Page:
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Govt considers full nationalisation of RBS

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The Government is discussing the possibility of fully nationalising Royal Bank of Scotland after growing frustrated at its failure to lend to UK businesses.

According to a report in the Financial Times, Cabinet ministers are discussing whether to spend around £5bn to buy the remaining 18 per cent of the bank the Government does not own. However, the report states Chancellor George Osborne is against this idea.

The Government bailed-out RBS in October 2008 with £45.4bn of taxpayers’ money, to prevent it from collapsing following its near-ruinous acquisition of ABN Amro.

The Government has tried various schemes to free up credit, like its flagship Funding for Lending scheme, which launched yesterday, although the report states some Cabinet ministers believe these schemes have not worked and forcing RBS to lend is the only thing left it can do to kickstart bank lending.

An unnamed official told the FT: “This is a conversation that takes place all the time.” Another unnamed official said calls for the nationalisation of RBS had grown after poor growth figures in the second quarter and the bank’s continued inability to clear up its balance sheet.

However, the report states several people close to RBS said full nationalisation is unlikely.

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Comments

There are 9 comments at the moment, we would love to hear your opinion too.

  1. But they said they wouldnt put any money into the banks ??

  2. Odd,

    If you own 80% of the stock already you don’t need to own the rest, you simply take control of the board, and dictate what you want. The board works for the share holders, if 80% of the shareholders demand that the company is run in a particular way, and the board refuse, the 80% share holder replaces the board.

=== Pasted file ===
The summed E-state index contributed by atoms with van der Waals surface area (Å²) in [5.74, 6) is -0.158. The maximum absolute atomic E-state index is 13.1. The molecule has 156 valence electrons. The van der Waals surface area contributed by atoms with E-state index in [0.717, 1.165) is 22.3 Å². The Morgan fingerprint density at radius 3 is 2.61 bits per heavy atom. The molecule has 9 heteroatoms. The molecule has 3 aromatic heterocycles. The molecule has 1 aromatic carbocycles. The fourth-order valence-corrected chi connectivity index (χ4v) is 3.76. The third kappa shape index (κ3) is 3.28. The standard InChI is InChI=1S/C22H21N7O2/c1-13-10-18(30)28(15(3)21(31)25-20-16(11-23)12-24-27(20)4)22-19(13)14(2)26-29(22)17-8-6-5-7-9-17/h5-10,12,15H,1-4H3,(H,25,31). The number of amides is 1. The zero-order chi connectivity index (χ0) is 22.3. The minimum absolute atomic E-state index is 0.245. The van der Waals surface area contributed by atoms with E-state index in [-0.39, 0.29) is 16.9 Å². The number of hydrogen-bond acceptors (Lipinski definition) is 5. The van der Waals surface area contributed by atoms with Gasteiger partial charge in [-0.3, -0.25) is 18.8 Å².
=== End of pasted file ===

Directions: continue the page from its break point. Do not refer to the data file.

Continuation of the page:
Simple!

  3. Maybe the RBS needs more funding and this is a way of putting it on the table without too much hassle.

    We would not want the RBS to have a run on it would we now!

  4. re: anonymous
    my thoughts entirely, full nationalision is unlikely as rbs’s ballance sheet would be transferred to the governments. in 2008 this was around £1.2 trillion. you can make all the credit in the world available interest free but without a stable outlook theres no demand. we need a plan for actual growth before business will invest.

  5. The banking problems were caused by management teams who knew very little about core banking principles. Greedy shareholders allowed boards to be dominated by risk takers. The views of qualified professional bankers and risk managers were subordinated to those seeking to satisfy the demands of analysts or reap ridiculous bonuses.

    So the problems at RBS resulted from unwise investments and a lack of credit risk discipline. Heaven help us if a bunch of politicians who know even less about banking and credit risk are allowed to take control of credit risk and quality. If that is likely then they are very welcome to take my remaining RBS shares!

    I fully agree with the comments above. This is as much about demand for credit as it is about willingness to lend. Show me a corporate or SME relationship manager in a bank who wouldn’t bite your hand off for a good opportunity to lend.

  6. Anonymous | 2 Aug 2012 9:46 am

    You do have to take ownership of the entire bank if you are going to take over control of the board particularly to avert legal suits from any large holdering minority shareholders when your actions can potentially devalue the shares even further.

  7. The other reasons why the government would want to take over full ownership of the bank is to break it up as the sum of the parts is probably more valuable than the whole.

    I think RBS could be broken up into a least six to ten different organisations which could then provide a net profit to the UK tax payer is a each privatised over the next few years.

    I think people would be really surprised at what brand names Royal Bank Of Scotland owns as their interests are not only just in banking.

    It is a fact that the British banking monopoly needs to be broken up as only then will true competition and market conditions get back to normal.

    I think they also should do a similar thing to Lloyds as at present they control 65% of all mortgages in the UK that is not a good thing.

  8. I think its a great idea, Mr Cameron will see first hand how bad the FSA are and how much it costs to provide for them, and the levies.

  9. Forgive me for being overly simplistic, but how does a bank justify lending out money whilst it’s main priorities are to increase capital reserves and maintain profits for shareholders?

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